Breastfeeding reduces asthma risk


Breastfed kids have better lung function and lower risk of asthma when compared to formula babies. Two new studies reveal their results this month.

Past studies have found conflicting results when it comes to the benefits of breastfeeding on the development of lung function. Some research suggests that moms with asthma who breastfeed may actually be putting their kids at risk. New research contradicts this. Babies with asthmatic moms get just as much benefit from breastfeeding, maybe even more, when compared to asthma-free moms.

“I think the evidence is that breastfeeding increases lung volume, independent of if the mother is asthmatic or not,” said Dr. Wilfried Karmaus, who studies asthma at the University of South Carolina in Columbia. “If the lung volume is increased, then you are less susceptible to get asthma. It’s important even to tell asthmatic mothers to breast feed their children.”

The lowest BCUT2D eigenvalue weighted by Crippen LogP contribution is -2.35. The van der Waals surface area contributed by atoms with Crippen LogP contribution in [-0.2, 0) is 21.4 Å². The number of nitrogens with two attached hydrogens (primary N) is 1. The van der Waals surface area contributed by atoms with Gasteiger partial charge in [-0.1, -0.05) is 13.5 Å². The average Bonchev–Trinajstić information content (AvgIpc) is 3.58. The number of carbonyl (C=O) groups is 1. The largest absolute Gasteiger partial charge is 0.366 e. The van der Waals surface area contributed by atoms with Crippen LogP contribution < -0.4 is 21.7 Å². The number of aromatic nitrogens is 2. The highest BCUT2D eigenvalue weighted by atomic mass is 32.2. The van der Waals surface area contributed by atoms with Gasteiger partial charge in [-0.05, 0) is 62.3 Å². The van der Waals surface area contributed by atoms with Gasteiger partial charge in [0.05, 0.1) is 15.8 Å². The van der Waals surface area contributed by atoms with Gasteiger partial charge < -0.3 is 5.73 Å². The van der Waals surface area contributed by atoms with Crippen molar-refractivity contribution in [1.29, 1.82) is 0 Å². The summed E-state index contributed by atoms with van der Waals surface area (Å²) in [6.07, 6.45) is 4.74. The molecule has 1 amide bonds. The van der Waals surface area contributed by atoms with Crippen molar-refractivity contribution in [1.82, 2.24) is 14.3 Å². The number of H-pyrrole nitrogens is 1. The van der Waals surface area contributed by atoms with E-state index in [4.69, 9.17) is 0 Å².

One long term study out of the UK followed 1500 kids from birth to age 8 to 14 through surveys and physical exams. Dr. Claudia Kuehni from the University of Bern, Switzerland and her team found that the longer kids were breastfed, the better they performed on the measure of speed of air coming out of the lungs. Better lung function was not related to the a history of fewer childhood respiratory infections which seems reassuring.

The lung boost provided by breastfeeding might not make a difference to a healthy kid, but kids susceptible to lung disease, the breastfeeding may provide protection.

In a second study from New Zealand, researchers also tracked children from birth to age six but rather than testing the kids, they were surveyed for particular kinds of symptoms. They found exclusive breastfeeding was linked to a 9% drop in asthma risk.

Source: Reuters, American Journal of Respiratory and Critical Care Medicine, Journal of Pediatrics


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